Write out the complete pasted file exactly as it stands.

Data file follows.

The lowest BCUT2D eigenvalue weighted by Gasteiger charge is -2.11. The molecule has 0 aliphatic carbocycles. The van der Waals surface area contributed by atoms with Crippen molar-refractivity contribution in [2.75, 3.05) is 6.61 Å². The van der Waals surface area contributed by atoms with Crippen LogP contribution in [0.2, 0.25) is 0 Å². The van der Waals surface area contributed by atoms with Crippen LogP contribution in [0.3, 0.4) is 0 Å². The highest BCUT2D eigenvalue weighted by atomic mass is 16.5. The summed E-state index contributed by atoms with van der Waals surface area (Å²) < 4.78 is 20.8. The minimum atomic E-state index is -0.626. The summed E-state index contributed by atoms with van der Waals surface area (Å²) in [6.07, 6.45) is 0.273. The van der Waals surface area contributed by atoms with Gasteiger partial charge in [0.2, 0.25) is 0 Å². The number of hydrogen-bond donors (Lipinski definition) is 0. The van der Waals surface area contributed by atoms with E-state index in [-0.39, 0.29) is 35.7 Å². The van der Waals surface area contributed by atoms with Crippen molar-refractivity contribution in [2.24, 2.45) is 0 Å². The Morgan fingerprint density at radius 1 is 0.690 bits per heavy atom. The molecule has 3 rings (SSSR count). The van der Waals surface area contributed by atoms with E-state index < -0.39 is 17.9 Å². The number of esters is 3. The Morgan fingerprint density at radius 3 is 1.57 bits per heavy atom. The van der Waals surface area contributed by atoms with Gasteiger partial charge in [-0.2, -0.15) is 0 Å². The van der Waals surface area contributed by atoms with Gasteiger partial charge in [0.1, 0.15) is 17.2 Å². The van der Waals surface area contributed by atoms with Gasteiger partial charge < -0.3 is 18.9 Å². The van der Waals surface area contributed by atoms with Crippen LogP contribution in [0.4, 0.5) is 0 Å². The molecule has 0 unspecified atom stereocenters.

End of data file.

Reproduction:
The lowest BCUT2D eigenvalue weighted by Gasteiger charge is -2.11. The molecule has 0 aliphatic carbocycles. The van der Waals surface area contributed by atoms with Crippen molar-refractivity contribution in [2.75, 3.05) is 6.61 Å². The van der Waals surface area contributed by atoms with Crippen LogP contribution in [0.2, 0.25) is 0 Å². The van der Waals surface area contributed by atoms with Crippen LogP contribution in [0.3, 0.4) is 0 Å². The highest BCUT2D eigenvalue weighted by atomic mass is 16.5. The summed E-state index contributed by atoms with van der Waals surface area (Å²) < 4.78 is 20.8. The minimum atomic E-state index is -0.626. The summed E-state index contributed by atoms with van der Waals surface area (Å²) in [6.07, 6.45) is 0.273. The van der Waals surface area contributed by atoms with Gasteiger partial charge in [0.2, 0.25) is 0 Å². The number of hydrogen-bond donors (Lipinski definition) is 0. The van der Waals surface area contributed by atoms with E-state index in [-0.39, 0.29) is 35.7 Å². The van der Waals surface area contributed by atoms with Crippen molar-refractivity contribution in [2.24, 2.45) is 0 Å². The Morgan fingerprint density at radius 1 is 0.690 bits per heavy atom. The molecule has 3 rings (SSSR count). The van der Waals surface area contributed by atoms with E-state index < -0.39 is 17.9 Å². The number of esters is 3. The Morgan fingerprint density at radius 3 is 1.57 bits per heavy atom. The van der Waals surface area contributed by atoms with Gasteiger partial charge in [-0.2, -0.15) is 0 Å². The van der Waals surface area contributed by atoms with Gasteiger partial charge in [0.1, 0.15) is 17.2 Å². The van der Waals surface area contributed by atoms with Gasteiger partial charge < -0.3 is 18.9 Å². The van der Waals surface area contributed by atoms with Crippen LogP contribution in [0.4, 0.5) is 0 Å². The molecule has 0 unspecified atom stereocenters.